Virginia Conventions

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Virginia Conventions

The Virginia Conventions were a series of five meetings that were held after the Boston Tea Party in which representatives from the colonies gathered to decide the future relations between the colonies and England.

The first convention, which opened August 1, 1774, in Williamsburg, Virginia, was the result of a serious conflict with England that had occurred three months earlier. On May 26, the Virginia legislature, the House of Burgesses, had declared a day of prayer and fasting to acknowledge the plight of Bostonians after the English had closed the port of Boston as punishment for the Boston Tea Party. The royal governor of Virginia, Lord Dunmore, ordered the House of Burgesses to be closed to discourage any display of sympathy for the rebellious Bostonians. Angered by Lord Dunmore's actions, the Virginia burgesses issued a plan for a meeting of representatives from all the colonies.

In August, the colonists met in Williamsburg and chose Peyton Randolph as their presiding officer. The convention adopted several resolutions including one on the nonimportation of English merchandise and another that said that the colonists should refuse to export colonial goods to England unless the English agreed to come to terms with them. Thomas Jefferson's work A Summary View of the Rights of British America, which was introduced at this convention, was used as a guideline at future meetings.

The second convention met in Richmond, Virginia, for a one-week period in 1775, from March 20 to March 27. At this convention, Patrick Henry initiated a program for defensive action and presented his celebrated "Give me liberty or give me death" speech, which inspired the colonists to follow the cause.

The third meeting was held in Richmond on July 17, 1775. There the representatives denounced the actions that the royal governor had taken against Virginia, including disbanding the assembly and mobilizing troops. When the governor fled to the sanctuary of an English ship, the convention became the governing force of Virginia. The delegates enacted legislation and established a Committee of Safety to direct military activities.

Williamsburg was the site of the fourth convention, which was held in December 1775. With Edmund Pendleton as president, the delegates empowered the Committee of Safety to be the source of governmental authority in Virginia.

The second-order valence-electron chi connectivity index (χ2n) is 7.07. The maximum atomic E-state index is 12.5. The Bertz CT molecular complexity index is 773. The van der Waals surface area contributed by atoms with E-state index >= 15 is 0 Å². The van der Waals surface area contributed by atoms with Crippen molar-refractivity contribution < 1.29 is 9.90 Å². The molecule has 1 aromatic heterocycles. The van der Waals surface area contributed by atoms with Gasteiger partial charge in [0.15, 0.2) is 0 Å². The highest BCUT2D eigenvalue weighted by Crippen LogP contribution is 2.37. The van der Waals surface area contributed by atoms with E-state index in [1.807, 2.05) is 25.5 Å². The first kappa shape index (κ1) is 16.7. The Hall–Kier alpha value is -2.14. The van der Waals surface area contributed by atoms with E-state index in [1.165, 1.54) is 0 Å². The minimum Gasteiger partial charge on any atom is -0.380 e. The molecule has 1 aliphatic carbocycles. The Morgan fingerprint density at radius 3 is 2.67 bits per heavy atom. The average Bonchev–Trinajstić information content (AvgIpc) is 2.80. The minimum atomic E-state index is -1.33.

By May 6, 1776, the date of the final convention, the colonists were moving determinedly toward complete independence from England. In Williamsburg, the delegates declared their desire for freedom in a statement issued to their congressional representatives. Virginia initiated the action, and on June 12, the convention ratified the Virginia Bill of Rights. This bill of rights served as a model for similar documents in the other colonies. Virginia was the first state to have a new constitution, and Patrick Henry served as the first governor under the new government.

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A Virginia convention has passed the Virginia Declaration of Rights on May 15, 1776.
On May 15, probably before knowing of this vote, the Virginia Convention appointed a committee to draft a bill of rights and a constitution.
Though Gutzman finds Madison's compromising position on the power of the slaveocracy at the Virginia Convention of 1829 and his failure to free his own slaves unworthy of his republican ideals, the author concludes admiringly with Madison's "Advice to My Country.
The Virginia Convention (June 5, 1788), in 9 THE DOCUMENTARY HISTORY OF THE RATIFICATION OF THE CONSTITUTION 943, 964 (John P.
But the Virginia convention remains in the hands of moderates.
of Western Ontario, Canada) collect selected speeches and debates from the Virginia convention, when disunionists in the state debated secession following Abraham Lincoln's election to the presidency.
He wrote to the Virginia Convention that a state constitution would be "a work of the most interesting nature," one that "every individual would wish to have his voice in.
For instance, in the West Virginia Convention of 1861-1863, John Powell sought to require the legislature to provide, '"within five years after the adoption of this Constitution"' (70) for "the establishment of a thorough and efficient system of free schools.
They are the motto of the State of Virginia, recommended to the Virginia Convention by George Mason (no doubt with one eye on George II) in 1776.
Day one will feature the collapse of royal government, depicting pivotal events during 1774 to 1776, including British Royal Governor Lord Dunmore's dismissal of the House of Burgesses and the convening of the first Virginia convention.
These include the English Bill of Rights (1689); the Virginia Declaration of Rights and Constitution (1776); the Philadelphia Constitutional Convention (1787); the Virginia Convention called to debate ratification of the Constitution (1788); the Bill of Rights, proposed in 1789 and ratified two years later; the Alien and Sedition Acts (1798); the Fourteenth Amendment to the U.
Despite his devotion to his family, Mason also was pulled by his country's needs, and reluctantly agreed to take Washington's place (who was by now commander of the Continental Army) at the Virginia Convention, July 1775.
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